Rehabilitation Center in Glenwood Springs Helps Mothers


Momenta is a rehabilitation treatment facility that recently opened in Glenwood Springs, CO, offering mental health and substance abuse service to inpatients and outpatients.

Momenta was founded by Mandy Owensby, who has been in recovery nearly six years. As a mother, Owensby wanted to create a program that specifically helped both women and mothers after her own difficulties finding programs that would accept her with her children.

Before opening the rehabilitation center, Owensby worked in human services. During this time, she noticed there was a shortage of local treatment resources for patients, who instead had to be referred to programs out of state.

Momenta clinician Bailey Allison stated that economic hardships have been a contributor to rising addiction trends in the state. She continued that a lack of psychiatrists and physicians who can provide treatment in small town communities such as Glenwood Springs has further highlighted the problem.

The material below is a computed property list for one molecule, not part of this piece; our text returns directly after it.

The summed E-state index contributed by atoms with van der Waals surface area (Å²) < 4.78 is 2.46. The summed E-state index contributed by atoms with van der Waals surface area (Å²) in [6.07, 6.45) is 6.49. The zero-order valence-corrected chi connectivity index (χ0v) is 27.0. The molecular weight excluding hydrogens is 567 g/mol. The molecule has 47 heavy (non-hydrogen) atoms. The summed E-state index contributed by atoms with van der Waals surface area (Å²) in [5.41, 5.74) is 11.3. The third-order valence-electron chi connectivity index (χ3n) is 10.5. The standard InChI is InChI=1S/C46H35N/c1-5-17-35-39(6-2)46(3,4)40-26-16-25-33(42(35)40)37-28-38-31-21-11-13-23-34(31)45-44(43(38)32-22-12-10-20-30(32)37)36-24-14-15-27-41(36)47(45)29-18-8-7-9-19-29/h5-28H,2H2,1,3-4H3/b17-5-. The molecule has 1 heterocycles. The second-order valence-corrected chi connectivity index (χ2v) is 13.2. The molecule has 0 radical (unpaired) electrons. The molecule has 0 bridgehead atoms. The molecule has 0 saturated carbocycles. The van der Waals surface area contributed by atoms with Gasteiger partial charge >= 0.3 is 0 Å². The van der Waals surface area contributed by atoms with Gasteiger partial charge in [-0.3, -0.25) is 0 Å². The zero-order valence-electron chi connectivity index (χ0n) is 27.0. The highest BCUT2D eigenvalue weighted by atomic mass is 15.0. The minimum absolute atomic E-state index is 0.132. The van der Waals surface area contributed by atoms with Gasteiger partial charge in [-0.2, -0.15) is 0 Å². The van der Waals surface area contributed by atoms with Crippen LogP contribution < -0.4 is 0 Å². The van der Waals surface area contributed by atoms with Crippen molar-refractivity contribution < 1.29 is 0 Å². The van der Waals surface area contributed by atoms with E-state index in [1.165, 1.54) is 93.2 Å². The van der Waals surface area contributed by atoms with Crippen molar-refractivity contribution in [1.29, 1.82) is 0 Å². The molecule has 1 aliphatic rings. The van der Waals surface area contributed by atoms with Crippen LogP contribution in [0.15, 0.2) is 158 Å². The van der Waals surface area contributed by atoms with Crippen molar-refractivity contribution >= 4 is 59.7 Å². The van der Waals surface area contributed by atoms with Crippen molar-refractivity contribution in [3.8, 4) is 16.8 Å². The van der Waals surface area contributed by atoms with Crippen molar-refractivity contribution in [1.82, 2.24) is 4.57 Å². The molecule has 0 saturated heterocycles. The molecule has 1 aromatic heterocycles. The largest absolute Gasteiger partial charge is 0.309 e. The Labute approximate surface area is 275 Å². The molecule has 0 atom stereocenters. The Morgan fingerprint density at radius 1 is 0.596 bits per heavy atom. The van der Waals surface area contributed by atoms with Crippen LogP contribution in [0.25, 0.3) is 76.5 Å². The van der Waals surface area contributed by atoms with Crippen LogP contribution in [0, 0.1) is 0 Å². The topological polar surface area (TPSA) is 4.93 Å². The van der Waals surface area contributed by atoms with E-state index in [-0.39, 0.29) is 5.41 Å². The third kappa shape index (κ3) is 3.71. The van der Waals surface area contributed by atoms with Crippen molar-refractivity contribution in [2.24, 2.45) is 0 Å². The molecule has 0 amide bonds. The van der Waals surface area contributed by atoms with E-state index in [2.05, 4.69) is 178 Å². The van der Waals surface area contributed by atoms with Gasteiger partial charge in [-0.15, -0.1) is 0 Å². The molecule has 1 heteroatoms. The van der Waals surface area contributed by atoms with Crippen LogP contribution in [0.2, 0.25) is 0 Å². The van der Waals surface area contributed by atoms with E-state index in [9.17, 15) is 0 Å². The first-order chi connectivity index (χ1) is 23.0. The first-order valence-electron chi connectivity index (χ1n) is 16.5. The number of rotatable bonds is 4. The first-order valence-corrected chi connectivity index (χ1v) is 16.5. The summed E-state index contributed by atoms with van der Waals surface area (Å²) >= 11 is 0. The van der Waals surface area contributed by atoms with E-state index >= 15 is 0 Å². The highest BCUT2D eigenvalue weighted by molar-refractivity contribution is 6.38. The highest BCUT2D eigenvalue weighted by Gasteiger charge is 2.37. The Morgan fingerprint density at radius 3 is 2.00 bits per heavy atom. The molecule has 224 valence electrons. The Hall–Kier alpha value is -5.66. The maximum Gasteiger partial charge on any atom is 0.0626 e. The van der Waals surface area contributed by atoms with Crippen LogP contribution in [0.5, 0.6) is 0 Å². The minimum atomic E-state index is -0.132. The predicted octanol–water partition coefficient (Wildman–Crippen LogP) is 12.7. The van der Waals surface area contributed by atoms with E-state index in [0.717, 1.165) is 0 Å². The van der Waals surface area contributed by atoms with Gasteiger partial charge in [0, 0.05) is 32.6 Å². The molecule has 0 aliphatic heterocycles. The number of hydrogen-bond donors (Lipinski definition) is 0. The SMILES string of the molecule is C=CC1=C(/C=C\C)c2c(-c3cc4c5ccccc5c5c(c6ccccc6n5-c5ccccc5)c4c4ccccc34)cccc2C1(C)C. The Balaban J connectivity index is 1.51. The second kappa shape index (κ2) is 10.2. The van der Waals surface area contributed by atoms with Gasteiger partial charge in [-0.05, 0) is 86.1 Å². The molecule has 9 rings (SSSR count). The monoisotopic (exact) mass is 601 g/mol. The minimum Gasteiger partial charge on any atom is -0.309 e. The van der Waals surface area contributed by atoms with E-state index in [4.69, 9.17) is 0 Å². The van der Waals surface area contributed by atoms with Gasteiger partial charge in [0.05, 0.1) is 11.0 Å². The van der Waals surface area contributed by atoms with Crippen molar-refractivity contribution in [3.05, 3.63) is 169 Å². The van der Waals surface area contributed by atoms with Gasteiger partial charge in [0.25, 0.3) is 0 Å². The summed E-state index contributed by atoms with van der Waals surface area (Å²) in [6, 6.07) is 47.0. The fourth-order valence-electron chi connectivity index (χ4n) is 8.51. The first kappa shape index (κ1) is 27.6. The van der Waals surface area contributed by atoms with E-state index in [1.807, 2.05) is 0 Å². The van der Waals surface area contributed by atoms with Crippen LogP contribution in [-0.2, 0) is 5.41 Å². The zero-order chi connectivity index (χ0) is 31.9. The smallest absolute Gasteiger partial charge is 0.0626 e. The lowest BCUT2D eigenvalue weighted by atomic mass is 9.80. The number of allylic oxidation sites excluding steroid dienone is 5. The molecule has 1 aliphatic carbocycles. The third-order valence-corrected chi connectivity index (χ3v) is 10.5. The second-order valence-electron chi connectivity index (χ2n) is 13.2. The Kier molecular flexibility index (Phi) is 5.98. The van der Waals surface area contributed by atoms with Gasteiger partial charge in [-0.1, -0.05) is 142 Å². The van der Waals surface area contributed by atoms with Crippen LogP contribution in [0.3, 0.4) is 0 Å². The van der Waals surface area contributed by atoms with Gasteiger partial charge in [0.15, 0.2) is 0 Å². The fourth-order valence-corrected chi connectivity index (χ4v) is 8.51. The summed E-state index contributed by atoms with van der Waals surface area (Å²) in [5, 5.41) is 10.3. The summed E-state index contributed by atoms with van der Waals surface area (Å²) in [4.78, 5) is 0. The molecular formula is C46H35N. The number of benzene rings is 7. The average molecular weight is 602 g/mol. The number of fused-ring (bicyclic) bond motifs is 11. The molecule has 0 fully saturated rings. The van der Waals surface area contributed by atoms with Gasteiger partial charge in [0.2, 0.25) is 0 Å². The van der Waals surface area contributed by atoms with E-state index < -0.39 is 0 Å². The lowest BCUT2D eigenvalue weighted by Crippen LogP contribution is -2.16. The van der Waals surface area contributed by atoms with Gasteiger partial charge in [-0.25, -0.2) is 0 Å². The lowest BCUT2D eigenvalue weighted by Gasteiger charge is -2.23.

The Colorado Department of Health & Environment estimated that almost 960 total drug poisoning deaths happened in 2017, representing a 5-year high for the state. In turn, Gov. John Hickenlooper passed a law to maintain the Substance Abuse Trend and Response Task Force.

The task force set up a subcommittee in October 2017 that focused on supporting and protecting children who have parents or carers that have substance abuse problems. Often, mothers with substance use disorders fear losing custody of their children and many of them may refuse to seek help until their substance abuse is severe.

Utilizing a holistic approach to recovery, Momenta staff center not only on mother-child relationships, but on the family as a whole. Based on a 12-step model, the treatment center offers many courses for patients.

According to Owensby, in addition to Momenta, only three other programs — in Denver, Grand Junction and Pueblo — offer similar services. There are two buildings which make up the facility. The first houses eighteen women, while the second one has room for six women who have finished treatment and are soon ready to join back into society.

Owensby requires patients to complete a minimum of ninety days of treatment, as she believes that the longer patients receive treatment services, the more likely they are able to stick to a long term recover plan. Further, longer treatment may help to eliminate patient ‘triggers’. The current success of Momenta has left Owensby feeling there may be a waiting list soon.

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